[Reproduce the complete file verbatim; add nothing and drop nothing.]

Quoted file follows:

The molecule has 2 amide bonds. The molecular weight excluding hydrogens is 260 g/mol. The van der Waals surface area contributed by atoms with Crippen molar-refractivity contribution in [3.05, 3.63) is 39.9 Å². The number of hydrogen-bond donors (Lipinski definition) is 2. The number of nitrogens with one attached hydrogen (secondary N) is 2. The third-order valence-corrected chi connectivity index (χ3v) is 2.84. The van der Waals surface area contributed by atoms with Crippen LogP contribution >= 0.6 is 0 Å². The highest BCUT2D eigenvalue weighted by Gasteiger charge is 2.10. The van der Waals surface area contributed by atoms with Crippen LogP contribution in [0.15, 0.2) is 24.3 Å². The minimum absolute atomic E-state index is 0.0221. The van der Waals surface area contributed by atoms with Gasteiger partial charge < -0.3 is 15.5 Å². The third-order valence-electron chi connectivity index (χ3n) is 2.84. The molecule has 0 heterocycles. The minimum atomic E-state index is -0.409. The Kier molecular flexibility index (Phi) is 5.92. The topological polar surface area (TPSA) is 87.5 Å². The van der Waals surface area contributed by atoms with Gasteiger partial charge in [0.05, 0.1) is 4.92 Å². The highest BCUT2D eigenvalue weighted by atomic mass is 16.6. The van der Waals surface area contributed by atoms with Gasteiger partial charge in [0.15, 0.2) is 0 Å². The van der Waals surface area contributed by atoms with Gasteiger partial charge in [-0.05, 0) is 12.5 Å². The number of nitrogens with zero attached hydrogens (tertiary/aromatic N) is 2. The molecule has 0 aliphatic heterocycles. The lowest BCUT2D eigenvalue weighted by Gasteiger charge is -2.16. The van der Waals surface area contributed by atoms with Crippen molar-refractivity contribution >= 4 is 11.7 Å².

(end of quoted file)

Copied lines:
The molecule has 2 amide bonds. The molecular weight excluding hydrogens is 260 g/mol. The van der Waals surface area contributed by atoms with Crippen molar-refractivity contribution in [3.05, 3.63) is 39.9 Å². The number of hydrogen-bond donors (Lipinski definition) is 2. The number of nitrogens with one attached hydrogen (secondary N) is 2. The third-order valence-corrected chi connectivity index (χ3v) is 2.84. The van der Waals surface area contributed by atoms with Crippen LogP contribution >= 0.6 is 0 Å². The highest BCUT2D eigenvalue weighted by Gasteiger charge is 2.10. The van der Waals surface area contributed by atoms with Crippen LogP contribution in [0.15, 0.2) is 24.3 Å². The minimum absolute atomic E-state index is 0.0221. The van der Waals surface area contributed by atoms with Gasteiger partial charge < -0.3 is 15.5 Å². The third-order valence-electron chi connectivity index (χ3n) is 2.84. The molecule has 0 heterocycles. The minimum atomic E-state index is -0.409. The Kier molecular flexibility index (Phi) is 5.92. The topological polar surface area (TPSA) is 87.5 Å². The van der Waals surface area contributed by atoms with Gasteiger partial charge in [0.05, 0.1) is 4.92 Å². The highest BCUT2D eigenvalue weighted by atomic mass is 16.6. The van der Waals surface area contributed by atoms with Gasteiger partial charge in [0.15, 0.2) is 0 Å². The van der Waals surface area contributed by atoms with Gasteiger partial charge in [-0.05, 0) is 12.5 Å². The number of nitrogens with zero attached hydrogens (tertiary/aromatic N) is 2. The molecule has 0 aliphatic heterocycles. The lowest BCUT2D eigenvalue weighted by Gasteiger charge is -2.16. The van der Waals surface area contributed by atoms with Crippen molar-refractivity contribution >= 4 is 11.7 Å².